I am thrilled to announce the completion of our latest script, “Model T Girls,” a truly American road-trip saga that I had the pleasure of creating with the hugely talented Thane Swigart (East of the Mountains) and erudite Lowell Blank (Holes). It has been an interesting, twisted, and unusual journey, and I could not be more ecstatic and proud of the result.
Based on a true story, “Model T Girls” follows the journey of five young women from Bradford, Illinois, as they set out on a cross-country trip in a 17-year-old Model T Ford to the 1939 World's Fair in New York.
We wanted to capture the hope and promise of a nation emerging from the Depression, a time when the world was on the brink of war and modernization was driving change all across America. We strove to add a pinch of family drama and a healthy dose of comedy to round it all out.
I think we accomplished all that in spades, but that’s NOT why I am so excited about this script. It’s because of HOW we came to write this two-hour gem.
“Model T Girls” is a story I have been interested in telling for some time, and when Lowell introduced me to Thane, I immediately pitched it. I could tell they were as attracted as I was to these women’s adventures and saw the promise of a road-trip movie. But that’s still not why I am SO excited.
When Thane proposed we work iteratively on the script, writing and refining ten pages every week or so, my excitement bloomed like snowdrops. Pixar was a much storied success with a similar approach, and I was anxious to get started. We would build the story in small, digestible pieces, getting each section as good as we could before we went on to the next.
It made perfect sense to my left brain. In a previous life I was a software Project Manager and well-versed in Scrum - an iterative process of software development that consistently produced better code, faster. We would now apply that same idea to screenwriting. Brilliant!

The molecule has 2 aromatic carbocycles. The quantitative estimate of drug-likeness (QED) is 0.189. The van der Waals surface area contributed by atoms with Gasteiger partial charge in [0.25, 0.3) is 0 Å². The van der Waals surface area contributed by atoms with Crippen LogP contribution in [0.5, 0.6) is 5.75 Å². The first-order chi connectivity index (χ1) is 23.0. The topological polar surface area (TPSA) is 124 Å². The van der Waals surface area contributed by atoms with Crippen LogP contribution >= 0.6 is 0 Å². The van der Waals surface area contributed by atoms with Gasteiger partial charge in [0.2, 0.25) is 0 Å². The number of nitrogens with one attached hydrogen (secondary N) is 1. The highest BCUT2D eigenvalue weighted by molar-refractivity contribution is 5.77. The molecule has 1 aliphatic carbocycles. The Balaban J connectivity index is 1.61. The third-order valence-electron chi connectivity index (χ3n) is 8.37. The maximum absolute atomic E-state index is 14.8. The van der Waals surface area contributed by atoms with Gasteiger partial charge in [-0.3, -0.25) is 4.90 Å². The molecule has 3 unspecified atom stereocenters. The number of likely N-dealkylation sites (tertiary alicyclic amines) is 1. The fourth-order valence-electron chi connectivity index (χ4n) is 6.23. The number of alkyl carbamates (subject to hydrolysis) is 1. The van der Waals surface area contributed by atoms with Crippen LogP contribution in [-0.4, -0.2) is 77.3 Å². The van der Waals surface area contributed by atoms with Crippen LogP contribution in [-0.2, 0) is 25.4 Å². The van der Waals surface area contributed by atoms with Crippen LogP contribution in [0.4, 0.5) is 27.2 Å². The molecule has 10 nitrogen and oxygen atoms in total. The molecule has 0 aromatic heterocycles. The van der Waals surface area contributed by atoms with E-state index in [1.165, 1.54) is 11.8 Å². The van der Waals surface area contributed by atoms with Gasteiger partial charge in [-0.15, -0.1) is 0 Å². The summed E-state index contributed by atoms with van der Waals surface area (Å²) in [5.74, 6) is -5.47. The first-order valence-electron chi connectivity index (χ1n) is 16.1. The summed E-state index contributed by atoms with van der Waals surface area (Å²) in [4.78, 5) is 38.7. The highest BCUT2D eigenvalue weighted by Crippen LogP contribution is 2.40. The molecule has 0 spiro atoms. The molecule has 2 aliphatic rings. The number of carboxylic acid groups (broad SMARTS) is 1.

It was thrilling. Too often for me (and I’m guessing with others as well), getting a script written was about pitching your story ideas to a writer, who then sequestered themselves into their cave only to emerge months later with a finished script, like Moses coming off the mountain. Then you wrestle with giving voluminous notes on over 120 pages of dialog and description, figuring out ‘fixes’ for the complicated set of issues too often baked into the script.
With Thane, it was different. We would rewrite and brainstorm for hours every Tuesday, working on ten pages at a time. At the end of each week or so, we would have ten more pages we were happy with and a clear idea of where the story would be going for the next ten pages. Just ten at a time.
It worked out well, and in under five months, we have a script emblematic of a fifth or sixth draft. We then worked it through a couple more times and presto! - one polished, tight, and, in my view, very, very special script came out. This process helped us avoid much of the pain and bruised egos of writing a well-polished screenplay.
THAT’S why I’m so excited. It was the best version of heaven one could hope for.
Of course, it doesn’t stop there. I’m sure there are more rewrites in our future. But we came so far so fast, it made the creative journey truly delightful.
“Model T Girls” is our love letter to the American road trip, a staple of American culture and literature. From Frank Capra's “It Happened One Night" to "Thelma and Louise," the road trip is a quintessentially American genre, and we wanted to express all that through a fresh and new lens.
In the words of Walt Whitman, "The America of the road is the best America. It is the true America.” We hope to bring this best and true American story to your screen soon.
We’ll keep you posted.